“Extra, extra! Read all about it!” cried the newspaper boy. I gave him a neopoint and grabbed the weekly issue of the Times. Browsing through the articles and stories, I noticed the familiar “Write for us!” ad that had so often been involved in a bonfire behind our humble neohome.

      Scorch nudged me. “C'mon...” he muttered. “We should be heading home.” I hastily shoved the crinkled paper into my bag and started the walk home.

     * * *

      “Ugh...” I muttered. Tyrannia was no short walk from my home, and I was starving. “Can we please stop at the Soup Faerie's place?” I begged.

      Scorch shot me a look of acid. “No!” he hissed. “Tree wants us back at 6 sharp. It's 5:52, and we're at least 20 minutes from home.” I gave him a questioning look. He sighed and explained, “We're late enough as it is.” I slouched and continued walking, muttering things under my breath.

      At last, the glorious cardboard hut came into sight over the horizon. I threw open the door, only to have it rip. Groaning, I walked in, only to meet Daisy's glare. “What's your problem?” I asked her casually. Too casually.

      “My problem?! My problem?! You wanna know what my problem is?!” she demanded. I shrank back in fear. “My problem is that I've been here all day, withering away into nothing out of starvation, while YOU were out snacking on omelette and having a nice stroll through Neopia! I got to listen to Tree lecturing me all day on the importance of grammar, only because the Neopian Times editors said that there were to many grammatical mistakes and sent it back to her! Why must they reject her?! It's more punishing us! Why?”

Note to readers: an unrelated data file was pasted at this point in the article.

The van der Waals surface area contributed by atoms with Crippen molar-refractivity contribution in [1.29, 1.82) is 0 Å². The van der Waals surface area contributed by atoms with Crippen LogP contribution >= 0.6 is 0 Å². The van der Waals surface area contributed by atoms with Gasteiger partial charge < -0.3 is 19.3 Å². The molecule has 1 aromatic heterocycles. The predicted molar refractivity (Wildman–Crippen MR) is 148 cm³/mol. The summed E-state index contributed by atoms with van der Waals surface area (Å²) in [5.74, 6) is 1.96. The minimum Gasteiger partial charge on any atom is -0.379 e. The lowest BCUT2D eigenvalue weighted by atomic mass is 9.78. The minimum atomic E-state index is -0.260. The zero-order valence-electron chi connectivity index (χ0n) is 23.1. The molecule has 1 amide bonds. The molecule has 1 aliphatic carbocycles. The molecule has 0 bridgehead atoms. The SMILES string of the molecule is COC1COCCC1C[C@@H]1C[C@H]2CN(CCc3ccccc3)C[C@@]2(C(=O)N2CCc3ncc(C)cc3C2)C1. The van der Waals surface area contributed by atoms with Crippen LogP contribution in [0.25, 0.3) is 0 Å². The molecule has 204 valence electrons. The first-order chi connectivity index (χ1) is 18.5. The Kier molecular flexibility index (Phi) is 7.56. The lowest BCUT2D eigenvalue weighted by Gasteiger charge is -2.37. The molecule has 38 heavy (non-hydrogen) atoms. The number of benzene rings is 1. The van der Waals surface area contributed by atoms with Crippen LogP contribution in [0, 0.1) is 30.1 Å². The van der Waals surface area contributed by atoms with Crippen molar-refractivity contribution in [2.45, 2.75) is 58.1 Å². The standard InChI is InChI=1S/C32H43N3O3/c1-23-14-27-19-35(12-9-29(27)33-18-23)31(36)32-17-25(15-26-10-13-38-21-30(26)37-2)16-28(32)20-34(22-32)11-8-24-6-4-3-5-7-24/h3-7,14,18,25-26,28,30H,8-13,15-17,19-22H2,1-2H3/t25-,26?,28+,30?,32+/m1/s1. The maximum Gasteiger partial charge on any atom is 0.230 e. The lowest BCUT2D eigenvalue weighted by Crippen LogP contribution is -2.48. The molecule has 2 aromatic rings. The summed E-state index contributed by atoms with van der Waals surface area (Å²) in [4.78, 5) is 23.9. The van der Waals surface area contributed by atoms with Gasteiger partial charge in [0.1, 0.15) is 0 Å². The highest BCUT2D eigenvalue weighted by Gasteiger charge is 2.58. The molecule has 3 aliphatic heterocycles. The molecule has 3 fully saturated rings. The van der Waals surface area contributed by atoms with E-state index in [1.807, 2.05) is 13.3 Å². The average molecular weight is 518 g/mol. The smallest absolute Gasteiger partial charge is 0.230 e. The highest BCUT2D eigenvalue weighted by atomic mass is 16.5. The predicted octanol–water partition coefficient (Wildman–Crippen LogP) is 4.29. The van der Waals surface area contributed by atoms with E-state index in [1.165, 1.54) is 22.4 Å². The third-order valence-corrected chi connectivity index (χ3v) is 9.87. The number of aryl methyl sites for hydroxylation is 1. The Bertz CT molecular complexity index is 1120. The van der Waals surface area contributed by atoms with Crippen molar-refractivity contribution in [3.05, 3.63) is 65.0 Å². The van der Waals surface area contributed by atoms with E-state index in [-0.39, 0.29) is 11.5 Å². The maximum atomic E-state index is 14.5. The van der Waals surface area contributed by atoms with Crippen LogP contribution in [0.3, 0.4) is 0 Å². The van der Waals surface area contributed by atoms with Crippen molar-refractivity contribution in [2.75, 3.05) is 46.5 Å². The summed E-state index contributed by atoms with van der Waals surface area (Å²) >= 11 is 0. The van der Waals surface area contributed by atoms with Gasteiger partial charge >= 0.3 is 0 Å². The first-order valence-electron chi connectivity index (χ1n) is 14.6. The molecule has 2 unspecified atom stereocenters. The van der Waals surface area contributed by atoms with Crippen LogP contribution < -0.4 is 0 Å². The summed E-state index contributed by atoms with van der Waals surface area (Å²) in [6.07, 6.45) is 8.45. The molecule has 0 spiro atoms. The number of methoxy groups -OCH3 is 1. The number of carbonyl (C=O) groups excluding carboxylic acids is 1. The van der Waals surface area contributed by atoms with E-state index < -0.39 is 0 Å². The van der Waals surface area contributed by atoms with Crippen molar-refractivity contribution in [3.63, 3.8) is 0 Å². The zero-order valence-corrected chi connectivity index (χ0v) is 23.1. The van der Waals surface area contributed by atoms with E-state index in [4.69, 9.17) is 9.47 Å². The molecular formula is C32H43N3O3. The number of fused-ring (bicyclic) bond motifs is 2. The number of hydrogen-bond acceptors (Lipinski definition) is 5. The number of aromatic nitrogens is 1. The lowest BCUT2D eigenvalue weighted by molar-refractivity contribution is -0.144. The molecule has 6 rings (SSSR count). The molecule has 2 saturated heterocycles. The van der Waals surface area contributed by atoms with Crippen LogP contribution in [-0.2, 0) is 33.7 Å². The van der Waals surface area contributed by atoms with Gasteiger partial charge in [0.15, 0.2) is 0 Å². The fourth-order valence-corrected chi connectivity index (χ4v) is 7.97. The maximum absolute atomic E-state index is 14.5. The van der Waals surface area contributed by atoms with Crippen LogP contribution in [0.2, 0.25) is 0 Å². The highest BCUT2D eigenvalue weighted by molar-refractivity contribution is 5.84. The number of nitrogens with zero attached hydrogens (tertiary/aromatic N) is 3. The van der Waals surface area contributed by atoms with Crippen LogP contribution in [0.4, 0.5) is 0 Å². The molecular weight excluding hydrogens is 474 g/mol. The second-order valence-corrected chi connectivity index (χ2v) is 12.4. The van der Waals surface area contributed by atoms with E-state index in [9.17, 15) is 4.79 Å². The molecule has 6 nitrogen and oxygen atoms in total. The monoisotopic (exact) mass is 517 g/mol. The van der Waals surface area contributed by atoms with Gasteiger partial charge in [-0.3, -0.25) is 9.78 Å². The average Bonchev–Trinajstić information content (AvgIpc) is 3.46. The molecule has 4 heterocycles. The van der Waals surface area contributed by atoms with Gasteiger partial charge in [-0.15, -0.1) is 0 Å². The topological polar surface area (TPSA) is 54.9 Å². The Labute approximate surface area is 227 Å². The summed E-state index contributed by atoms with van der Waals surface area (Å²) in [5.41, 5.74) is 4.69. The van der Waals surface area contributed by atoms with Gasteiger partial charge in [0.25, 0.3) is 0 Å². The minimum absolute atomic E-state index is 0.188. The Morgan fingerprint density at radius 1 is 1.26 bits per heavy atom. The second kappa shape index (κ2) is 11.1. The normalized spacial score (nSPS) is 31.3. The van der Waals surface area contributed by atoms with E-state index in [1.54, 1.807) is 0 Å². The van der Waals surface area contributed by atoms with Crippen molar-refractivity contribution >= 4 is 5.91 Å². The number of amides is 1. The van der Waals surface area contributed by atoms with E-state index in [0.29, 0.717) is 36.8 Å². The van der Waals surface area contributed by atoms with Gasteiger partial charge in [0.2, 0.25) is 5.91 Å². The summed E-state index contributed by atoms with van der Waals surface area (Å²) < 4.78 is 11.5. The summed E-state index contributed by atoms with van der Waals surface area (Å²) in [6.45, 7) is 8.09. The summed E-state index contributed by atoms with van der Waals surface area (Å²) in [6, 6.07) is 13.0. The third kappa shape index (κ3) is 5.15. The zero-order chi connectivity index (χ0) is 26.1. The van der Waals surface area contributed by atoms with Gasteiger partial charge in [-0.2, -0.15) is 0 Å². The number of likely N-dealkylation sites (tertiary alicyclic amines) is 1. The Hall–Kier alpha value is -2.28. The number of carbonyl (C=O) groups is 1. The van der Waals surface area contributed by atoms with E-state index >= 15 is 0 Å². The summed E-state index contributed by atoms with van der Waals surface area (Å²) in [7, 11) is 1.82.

I shivered slightly. Daisy may look like a sweet little Xweetok, but get on her bad side and you're toast. If you get on Daisy's bad side, you better move before she finds out where you live and eggs your house while you sleep. No joke.

      Suddenly, before I could make a rude reply to her short speech, Tree walked in. “What's happening here?” she cried, pencil behind her ear, lead smudged on her face. We silenced. Do not upset Tree. Where do you think Daisy got her personality?